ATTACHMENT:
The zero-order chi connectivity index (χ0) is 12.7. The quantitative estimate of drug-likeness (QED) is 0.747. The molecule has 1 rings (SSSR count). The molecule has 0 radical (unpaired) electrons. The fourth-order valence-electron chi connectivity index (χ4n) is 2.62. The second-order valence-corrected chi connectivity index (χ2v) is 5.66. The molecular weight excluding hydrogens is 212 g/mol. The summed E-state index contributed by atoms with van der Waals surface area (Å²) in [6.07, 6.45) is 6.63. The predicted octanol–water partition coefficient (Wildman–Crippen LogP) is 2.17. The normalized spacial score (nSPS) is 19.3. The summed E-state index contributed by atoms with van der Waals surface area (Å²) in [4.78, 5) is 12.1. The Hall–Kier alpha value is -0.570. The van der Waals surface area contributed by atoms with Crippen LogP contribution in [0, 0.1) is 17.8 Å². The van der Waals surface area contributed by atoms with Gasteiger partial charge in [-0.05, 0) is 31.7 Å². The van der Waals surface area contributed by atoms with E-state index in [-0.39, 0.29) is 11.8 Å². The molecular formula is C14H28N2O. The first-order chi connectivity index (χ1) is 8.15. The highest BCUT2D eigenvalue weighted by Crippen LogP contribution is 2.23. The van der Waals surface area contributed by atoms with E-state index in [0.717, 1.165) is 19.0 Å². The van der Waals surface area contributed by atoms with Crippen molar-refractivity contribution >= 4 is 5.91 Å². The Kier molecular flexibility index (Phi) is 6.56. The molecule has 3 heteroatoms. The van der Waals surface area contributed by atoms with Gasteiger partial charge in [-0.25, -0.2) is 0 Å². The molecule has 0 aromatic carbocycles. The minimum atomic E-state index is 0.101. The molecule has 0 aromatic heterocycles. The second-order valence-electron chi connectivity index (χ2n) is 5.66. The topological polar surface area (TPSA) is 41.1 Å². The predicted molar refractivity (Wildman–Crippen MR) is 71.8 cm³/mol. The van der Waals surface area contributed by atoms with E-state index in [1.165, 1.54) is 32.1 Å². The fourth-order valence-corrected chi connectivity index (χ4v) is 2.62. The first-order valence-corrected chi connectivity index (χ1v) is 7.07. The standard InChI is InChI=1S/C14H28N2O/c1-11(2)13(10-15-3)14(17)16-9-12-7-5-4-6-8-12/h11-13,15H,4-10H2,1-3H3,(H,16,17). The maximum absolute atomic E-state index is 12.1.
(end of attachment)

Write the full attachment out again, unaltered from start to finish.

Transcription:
The zero-order chi connectivity index (χ0) is 12.7. The quantitative estimate of drug-likeness (QED) is 0.747. The molecule has 1 rings (SSSR count). The molecule has 0 radical (unpaired) electrons. The fourth-order valence-electron chi connectivity index (χ4n) is 2.62. The second-order valence-corrected chi connectivity index (χ2v) is 5.66. The molecular weight excluding hydrogens is 212 g/mol. The summed E-state index contributed by atoms with van der Waals surface area (Å²) in [6.07, 6.45) is 6.63. The predicted octanol–water partition coefficient (Wildman–Crippen LogP) is 2.17. The normalized spacial score (nSPS) is 19.3. The summed E-state index contributed by atoms with van der Waals surface area (Å²) in [4.78, 5) is 12.1. The Hall–Kier alpha value is -0.570. The van der Waals surface area contributed by atoms with Crippen LogP contribution in [0, 0.1) is 17.8 Å². The van der Waals surface area contributed by atoms with Gasteiger partial charge in [-0.05, 0) is 31.7 Å². The van der Waals surface area contributed by atoms with E-state index in [-0.39, 0.29) is 11.8 Å². The molecular formula is C14H28N2O. The first-order chi connectivity index (χ1) is 8.15. The highest BCUT2D eigenvalue weighted by Crippen LogP contribution is 2.23. The van der Waals surface area contributed by atoms with E-state index in [0.717, 1.165) is 19.0 Å². The van der Waals surface area contributed by atoms with Crippen molar-refractivity contribution >= 4 is 5.91 Å². The Kier molecular flexibility index (Phi) is 6.56. The molecule has 3 heteroatoms. The van der Waals surface area contributed by atoms with Gasteiger partial charge in [-0.25, -0.2) is 0 Å². The molecule has 0 aromatic carbocycles. The minimum atomic E-state index is 0.101. The molecule has 0 aromatic heterocycles. The second-order valence-electron chi connectivity index (χ2n) is 5.66. The topological polar surface area (TPSA) is 41.1 Å². The predicted molar refractivity (Wildman–Crippen MR) is 71.8 cm³/mol. The van der Waals surface area contributed by atoms with E-state index in [1.165, 1.54) is 32.1 Å². The fourth-order valence-corrected chi connectivity index (χ4v) is 2.62. The first-order valence-corrected chi connectivity index (χ1v) is 7.07. The standard InChI is InChI=1S/C14H28N2O/c1-11(2)13(10-15-3)14(17)16-9-12-7-5-4-6-8-12/h11-13,15H,4-10H2,1-3H3,(H,16,17). The maximum absolute atomic E-state index is 12.1.